By Katalina M. Bianco, J.D.
Proposals that would restrict collector contact with consumers and require debt collectors to have more and accurate information before attempting to collect debts would "drastically overhaul" the debt collection market, according to the Consumer Financial Protection Bureau when issuing an outline of the proposals under consideration on June 28, 2016. The proposals apply only to third-party debt collectors and others covered by the Fair Debt Collection Practices Act, including many debt buyers, but the bureau has indicated that it will address first-party collectors soon "on a separate track."
"In the debt collection market, notably, consumers do not have the crucial power of choice over those who do business with them when creditors turn their debts over to third-party collectors. They cannot vote with their feet," CFPB Director Richard Cordray said in prepared remarks for a debt collection field hearing on June 28. Speaking of the proposals, Cordray said, "Consumers should not be limited to being passive participants in a system they do not trust or understand. We are determined to put the burden of proof on the debt collector and take some of this weight off the consumer."
Information integrity. The proposals address the most common complaints consumers have voiced about debt collection practices. In recent years, the most common debt collection complaint received by the CFPB concerns collectors seeking to recover from the wrong consumer or in the wrong amount, according to the bureau. Therefore, the CFPB is considering a requirement that debt collectors "substantiate," or possess a reasonable basis for, claims that a particular consumer owes a particular debt. Collectors would have to scrub their files and substantiate the debt before contacting consumers. For example, collectors would have to confirm that they have sufficient information to start collection, such as the full name, last known address, last known telephone number, account number, date of default, amount owed at default, and the date and amount of any payment or credit applied after default.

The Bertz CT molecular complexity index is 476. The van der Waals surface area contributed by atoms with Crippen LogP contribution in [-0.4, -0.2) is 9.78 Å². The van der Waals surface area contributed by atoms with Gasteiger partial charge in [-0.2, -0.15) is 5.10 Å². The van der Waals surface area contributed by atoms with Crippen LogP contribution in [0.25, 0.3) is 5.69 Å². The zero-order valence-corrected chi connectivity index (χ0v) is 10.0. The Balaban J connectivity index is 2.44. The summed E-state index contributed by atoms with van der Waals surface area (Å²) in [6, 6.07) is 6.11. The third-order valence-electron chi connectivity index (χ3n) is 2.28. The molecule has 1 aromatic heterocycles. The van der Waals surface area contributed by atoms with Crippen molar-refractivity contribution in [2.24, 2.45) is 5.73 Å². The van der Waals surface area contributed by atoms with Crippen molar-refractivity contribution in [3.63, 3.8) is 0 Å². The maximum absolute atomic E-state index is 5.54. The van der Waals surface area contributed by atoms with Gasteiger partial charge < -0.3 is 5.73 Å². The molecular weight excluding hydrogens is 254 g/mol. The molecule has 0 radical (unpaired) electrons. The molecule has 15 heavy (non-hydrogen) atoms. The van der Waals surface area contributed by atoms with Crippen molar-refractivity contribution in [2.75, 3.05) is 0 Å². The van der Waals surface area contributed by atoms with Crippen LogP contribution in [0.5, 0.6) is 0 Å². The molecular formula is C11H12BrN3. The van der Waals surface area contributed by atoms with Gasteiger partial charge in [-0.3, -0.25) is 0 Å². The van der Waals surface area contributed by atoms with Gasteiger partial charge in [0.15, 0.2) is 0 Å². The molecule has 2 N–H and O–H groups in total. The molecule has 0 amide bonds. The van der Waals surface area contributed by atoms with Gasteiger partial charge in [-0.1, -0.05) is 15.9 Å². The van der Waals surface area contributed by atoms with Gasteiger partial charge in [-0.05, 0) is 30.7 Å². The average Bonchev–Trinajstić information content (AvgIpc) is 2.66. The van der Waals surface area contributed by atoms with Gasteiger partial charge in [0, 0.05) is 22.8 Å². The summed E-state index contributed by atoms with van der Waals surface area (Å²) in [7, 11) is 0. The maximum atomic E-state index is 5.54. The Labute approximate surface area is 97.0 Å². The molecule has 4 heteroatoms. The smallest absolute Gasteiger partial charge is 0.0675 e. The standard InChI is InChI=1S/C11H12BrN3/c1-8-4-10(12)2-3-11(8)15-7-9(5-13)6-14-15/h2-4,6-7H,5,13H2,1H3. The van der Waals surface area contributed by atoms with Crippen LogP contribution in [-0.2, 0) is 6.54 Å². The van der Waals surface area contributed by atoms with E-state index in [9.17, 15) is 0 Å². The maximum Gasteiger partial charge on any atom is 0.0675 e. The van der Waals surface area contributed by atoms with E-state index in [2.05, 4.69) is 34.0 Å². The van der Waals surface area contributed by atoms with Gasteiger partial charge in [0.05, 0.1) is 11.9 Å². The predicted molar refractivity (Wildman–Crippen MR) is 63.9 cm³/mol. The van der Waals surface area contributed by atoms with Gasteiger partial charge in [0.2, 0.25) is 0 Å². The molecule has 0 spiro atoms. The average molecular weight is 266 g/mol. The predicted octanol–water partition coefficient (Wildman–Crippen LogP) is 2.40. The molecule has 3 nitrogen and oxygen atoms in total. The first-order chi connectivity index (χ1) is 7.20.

The bureau also is considering the provision of an improved FDCPA validation notice and a Statement of Rights that would provide consumers with the most critical information needed to determine whether they owe a particular debt and to navigate the debt collection process more generally.
Communications. Collectors would be limited to six communication attempts per week through any point of contact before they have reached the consumer. If a consumer wants to stop specific ways collectors are contacting them, for example on a particular phone line, while they are at work, or during certain hours, it would be easier for a consumer to do that under the proposed requirements. The CFPB also is considering proposing a 30-day waiting period after a consumer has passed away during which collectors would be prohibited from communicating with certain parties such as surviving spouses.
Debt details. Collectors would be required to include more specific information about the debt in the initial collection notices sent to consumers. This information would include the consumer’s federal rights. Collectors also would have to disclose to consumers, when applicable, that the debt is too old for a lawsuit.